This article is very similar to the one I posted on Thursday of last week.
The Autodesk Applied Research Lab pursues a broad scope of inquiry — from Advanced Robotics, Internet of Things, and Machine Learning, to Climate Change, and the Future of Work. The team builds real-world prototypes to truly understand how cutting-edge technology will develop in the future, and how these developments will affect the future of Autodesk and the world at large.
Virtual reality is an artificial world consisting of images and sounds created by a computer that is affected by the actions of a person experiencing it. Most first-person video games are examples of virtual reality. Augmented reality is an enhanced version of reality created by the use of technology to overlay digital information on an image of something being viewed through a device such as a camera on a smartphone. What separates augmented reality from virtual reality is the inclusion of the real, physical world in the environment being experienced.
Team member, Senior Research Engineer, Evan Atherton, filed this report based on his recent work with augmented reality.
One of the main goals of Autodesk's Applied Research Lab is to explore new ways of interacting with robots — from the way we plan a robot's motion, to the way we visualize and adapt that motion. Augmented reality is a powerful tool that can fundamentally alter the way we go about the motion-planning process. By using a device like the iPad, or Microsoft HoloLens, we can project digital information about the robot into a physical space.
We are currently exploring augmented reality for three main interactions: visualization, augmentation, and adaptation.
Projecting a digital simulation of a robot's motion in the physical space the robot occupies. Taking the robot off of the computer screen allows the designer to walk around it, get a better sense of its motion in real space, and check for collisions with other objects in that space.
Adding additional information to the physical robot to get a better understanding of the robots behavior. For instance, we can place a meter on each robot joint to visualize how close it is to its joint limits as it moves, or we can overlay a spline to show the intended trajectory for the end effector.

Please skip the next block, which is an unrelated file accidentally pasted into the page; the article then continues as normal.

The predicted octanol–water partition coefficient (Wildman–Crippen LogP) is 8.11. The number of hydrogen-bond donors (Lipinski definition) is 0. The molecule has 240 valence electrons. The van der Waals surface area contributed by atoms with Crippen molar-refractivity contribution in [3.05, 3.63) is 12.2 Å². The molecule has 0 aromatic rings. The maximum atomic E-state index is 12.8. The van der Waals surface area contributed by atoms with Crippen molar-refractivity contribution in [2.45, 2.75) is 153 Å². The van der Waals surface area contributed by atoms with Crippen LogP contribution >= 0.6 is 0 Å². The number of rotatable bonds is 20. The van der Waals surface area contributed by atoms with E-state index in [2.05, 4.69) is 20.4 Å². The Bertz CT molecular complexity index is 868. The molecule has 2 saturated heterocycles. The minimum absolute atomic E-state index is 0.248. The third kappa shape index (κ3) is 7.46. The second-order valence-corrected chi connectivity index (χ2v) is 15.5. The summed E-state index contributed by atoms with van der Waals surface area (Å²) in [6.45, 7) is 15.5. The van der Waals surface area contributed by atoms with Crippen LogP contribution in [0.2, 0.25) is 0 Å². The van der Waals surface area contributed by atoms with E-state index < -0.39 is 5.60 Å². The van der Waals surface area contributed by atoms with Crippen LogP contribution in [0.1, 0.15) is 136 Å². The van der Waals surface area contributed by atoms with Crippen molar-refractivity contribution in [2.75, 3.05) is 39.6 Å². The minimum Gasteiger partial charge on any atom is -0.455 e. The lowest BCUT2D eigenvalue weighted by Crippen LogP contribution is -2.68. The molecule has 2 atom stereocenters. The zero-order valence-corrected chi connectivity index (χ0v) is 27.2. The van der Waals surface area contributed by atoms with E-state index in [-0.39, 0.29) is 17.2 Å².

Adjusting a parameter in our augmentation to modify the physical robot's path. Dragging the end-effector path spline, for example, could allow the designer to adjust the relative position of the robot's motion without having to return to the original design tool.
Here is a visualization of a virtual robot moving through the actual physical space of the Applied Research Lab. In this case, the colorful printout on the table is actually a marker that is recognized by the software.
Future versions will be possible without using the marker. The software can be taught to recognize the shapes of things like the robot itself.
Here is that same visualization (which predicted how the robot would move) running alongside the robot actually moving,
Technology like this allows people working with robots to see how a robot will behave before the robot performs its actions. This is even possible in the planning stages of a project as this could actually be done even before the project actually gets its robot.
By integrating these capabilities with other design tools like Autodesk Dynamo and Fusion 360, we can dramatically alter the current workflow for robotic path planning, allowing designers, artists, and engineers more control in the creation process.
Autodesk creates software that allows places, things, and media to be designed, made, and used. Robots are currently integral to the way many things are made. Right now, robots act in isolation. Perhaps with research like this on helping to control robots via augmented reality, robots will work right alongside humans. It won't be a case of "robots took our jobs," but "robots helped us with our jobs" instead.
Virtualization is alive in the lab.